TIME TO GET SMART!

This week, Las Vegas is hosting the Consumer and Electronics Show 2018 showcasing the latest technologies for Smart Cities, Smart Homes and Smart Everything

The world we live in is undeniably getting SMART. The Internet of “Smart” Things is everywhere in our daily life. Whether we like it or not, there is no way back. Let’s take the example of a truly Smart City, like Singapore, to understand what I am describing.

SMART THINGS

The Internet of “SMART” Things

Singapore is a Smart Nation to be more precise. In the Lion City, Smart Citizens build Smart Homes equipped with a Smart Television, connected to a Smart Broadband Network, and powered by a Smart Grid.

Every day, Smart Workers, and Smart Students use their Smart Devices do some really Smart Work while using the Smart Transportation System.

Of course, we use a Smart App to share the ride or even pay for the fare.  People can even opt to take a Smart Bike if they want an extra work out session monitored in-real-time thanks to their Smart Watch.

Then, we get to a Smart Building, clear security using a Smart Card, then use a Smart Elevator to get to a Smart Workplace to attend a virtual meeting with some Smart People using a conference phone… Wait, did I miss something? Where did “Smart” go?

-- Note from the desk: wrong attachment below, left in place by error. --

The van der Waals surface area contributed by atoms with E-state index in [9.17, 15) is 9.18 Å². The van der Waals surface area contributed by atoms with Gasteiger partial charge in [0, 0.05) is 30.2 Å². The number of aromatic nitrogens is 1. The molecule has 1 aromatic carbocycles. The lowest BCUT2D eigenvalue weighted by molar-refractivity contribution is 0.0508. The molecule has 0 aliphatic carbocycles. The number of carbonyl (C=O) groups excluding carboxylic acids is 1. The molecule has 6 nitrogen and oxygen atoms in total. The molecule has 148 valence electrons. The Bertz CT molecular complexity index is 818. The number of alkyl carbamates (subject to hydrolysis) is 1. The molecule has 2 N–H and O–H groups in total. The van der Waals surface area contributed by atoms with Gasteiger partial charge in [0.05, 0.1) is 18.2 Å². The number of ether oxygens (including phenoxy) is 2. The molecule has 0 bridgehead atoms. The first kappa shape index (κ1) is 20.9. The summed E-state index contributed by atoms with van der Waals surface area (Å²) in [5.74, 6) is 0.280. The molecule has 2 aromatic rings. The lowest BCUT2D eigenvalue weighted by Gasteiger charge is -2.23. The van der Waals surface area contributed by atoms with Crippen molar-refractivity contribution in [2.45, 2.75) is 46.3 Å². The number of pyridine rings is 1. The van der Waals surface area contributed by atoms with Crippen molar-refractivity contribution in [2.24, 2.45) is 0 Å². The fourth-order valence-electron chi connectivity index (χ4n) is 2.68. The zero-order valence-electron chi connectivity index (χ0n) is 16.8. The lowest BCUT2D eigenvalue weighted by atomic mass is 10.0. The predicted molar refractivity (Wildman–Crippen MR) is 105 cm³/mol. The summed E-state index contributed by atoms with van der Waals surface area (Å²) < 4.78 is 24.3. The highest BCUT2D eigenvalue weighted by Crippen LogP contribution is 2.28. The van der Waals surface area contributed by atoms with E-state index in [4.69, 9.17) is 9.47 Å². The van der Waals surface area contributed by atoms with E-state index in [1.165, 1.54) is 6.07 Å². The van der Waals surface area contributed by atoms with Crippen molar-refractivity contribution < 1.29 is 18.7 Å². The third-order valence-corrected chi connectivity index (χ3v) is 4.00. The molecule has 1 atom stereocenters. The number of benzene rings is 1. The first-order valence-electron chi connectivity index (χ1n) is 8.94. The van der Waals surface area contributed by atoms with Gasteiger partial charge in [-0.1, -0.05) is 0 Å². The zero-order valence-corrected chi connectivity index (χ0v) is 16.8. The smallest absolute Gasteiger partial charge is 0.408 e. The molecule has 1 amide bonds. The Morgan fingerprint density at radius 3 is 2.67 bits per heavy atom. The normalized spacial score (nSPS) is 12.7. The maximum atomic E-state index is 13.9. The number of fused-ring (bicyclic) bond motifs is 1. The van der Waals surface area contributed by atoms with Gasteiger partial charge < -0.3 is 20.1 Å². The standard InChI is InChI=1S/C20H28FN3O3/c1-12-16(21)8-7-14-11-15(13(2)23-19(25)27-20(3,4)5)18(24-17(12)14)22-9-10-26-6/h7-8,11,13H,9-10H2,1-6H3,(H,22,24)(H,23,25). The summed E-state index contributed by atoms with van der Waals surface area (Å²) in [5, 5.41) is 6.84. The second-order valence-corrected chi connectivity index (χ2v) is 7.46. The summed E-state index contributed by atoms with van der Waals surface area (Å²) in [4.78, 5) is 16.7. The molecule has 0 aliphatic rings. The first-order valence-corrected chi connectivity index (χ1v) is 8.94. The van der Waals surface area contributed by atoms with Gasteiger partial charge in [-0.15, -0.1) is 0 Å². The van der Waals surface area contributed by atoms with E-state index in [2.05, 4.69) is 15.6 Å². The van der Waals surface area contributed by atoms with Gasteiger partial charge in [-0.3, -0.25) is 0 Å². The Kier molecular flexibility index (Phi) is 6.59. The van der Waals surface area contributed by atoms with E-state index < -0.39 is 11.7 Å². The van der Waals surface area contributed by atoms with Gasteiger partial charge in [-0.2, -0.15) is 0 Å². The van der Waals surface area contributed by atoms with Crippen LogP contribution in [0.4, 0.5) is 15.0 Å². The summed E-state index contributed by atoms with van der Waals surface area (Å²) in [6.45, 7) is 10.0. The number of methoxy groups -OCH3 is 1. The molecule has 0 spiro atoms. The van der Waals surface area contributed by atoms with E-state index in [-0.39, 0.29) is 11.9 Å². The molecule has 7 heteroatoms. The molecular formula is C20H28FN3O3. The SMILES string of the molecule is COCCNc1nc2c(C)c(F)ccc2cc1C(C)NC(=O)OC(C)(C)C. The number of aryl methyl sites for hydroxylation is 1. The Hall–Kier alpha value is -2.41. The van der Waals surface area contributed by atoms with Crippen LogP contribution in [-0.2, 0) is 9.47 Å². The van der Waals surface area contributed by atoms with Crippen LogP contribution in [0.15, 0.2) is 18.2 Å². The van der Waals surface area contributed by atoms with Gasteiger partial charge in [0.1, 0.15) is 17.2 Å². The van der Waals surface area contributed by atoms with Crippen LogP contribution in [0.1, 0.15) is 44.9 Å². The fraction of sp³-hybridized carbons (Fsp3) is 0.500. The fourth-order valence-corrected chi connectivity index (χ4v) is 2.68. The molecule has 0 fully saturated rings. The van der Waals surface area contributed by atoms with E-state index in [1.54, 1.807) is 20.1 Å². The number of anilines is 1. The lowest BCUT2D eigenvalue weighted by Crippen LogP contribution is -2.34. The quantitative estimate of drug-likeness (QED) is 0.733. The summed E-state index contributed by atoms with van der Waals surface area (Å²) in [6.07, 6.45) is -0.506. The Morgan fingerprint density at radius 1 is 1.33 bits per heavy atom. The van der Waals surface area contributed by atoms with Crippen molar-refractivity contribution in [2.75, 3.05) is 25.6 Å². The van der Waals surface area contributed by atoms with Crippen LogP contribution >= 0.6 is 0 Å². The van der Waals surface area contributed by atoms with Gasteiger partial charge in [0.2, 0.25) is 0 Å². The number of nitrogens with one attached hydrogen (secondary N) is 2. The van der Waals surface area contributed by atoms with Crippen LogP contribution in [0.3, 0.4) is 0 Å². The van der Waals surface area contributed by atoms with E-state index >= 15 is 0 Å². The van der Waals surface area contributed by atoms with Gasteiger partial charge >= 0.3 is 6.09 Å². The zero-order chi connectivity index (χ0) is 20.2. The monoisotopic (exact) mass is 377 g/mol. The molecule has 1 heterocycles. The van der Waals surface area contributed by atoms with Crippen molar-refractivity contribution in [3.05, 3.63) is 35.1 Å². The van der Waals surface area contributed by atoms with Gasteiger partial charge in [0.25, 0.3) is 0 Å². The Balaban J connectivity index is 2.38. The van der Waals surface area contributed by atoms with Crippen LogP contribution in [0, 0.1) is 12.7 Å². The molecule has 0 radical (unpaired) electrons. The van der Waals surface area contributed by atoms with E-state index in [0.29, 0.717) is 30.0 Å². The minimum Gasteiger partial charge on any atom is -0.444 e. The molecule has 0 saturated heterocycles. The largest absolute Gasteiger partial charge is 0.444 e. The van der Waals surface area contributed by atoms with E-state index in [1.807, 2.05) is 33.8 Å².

Everything around us has become Smart. All phones have become Smart except this iconic collaboration tool, king of the voice call era.

In this blog, I explain why innovation has been quite slow in that space and why it is time for organization to consider empowering employees with Smart Conference Phones instead.

CONFERENCE CALL_Businessmen

Looking back to look forward

To understand where unified communication and collaboration technologies are heading, it is important to look at major innovations throughout the history of telecommunications.

  • 1876: The first phone call was made by Alexander Graham Bell on March 10th.
  • 1964: The world’s first videophone call was made by AT&T using the Picturephone.
  • 1973: The first handheld mobile phone was demonstrated by Motorola and Internet protocol suite (TCP/IP) was developed by Robert E. Kahn and Vint Cerf.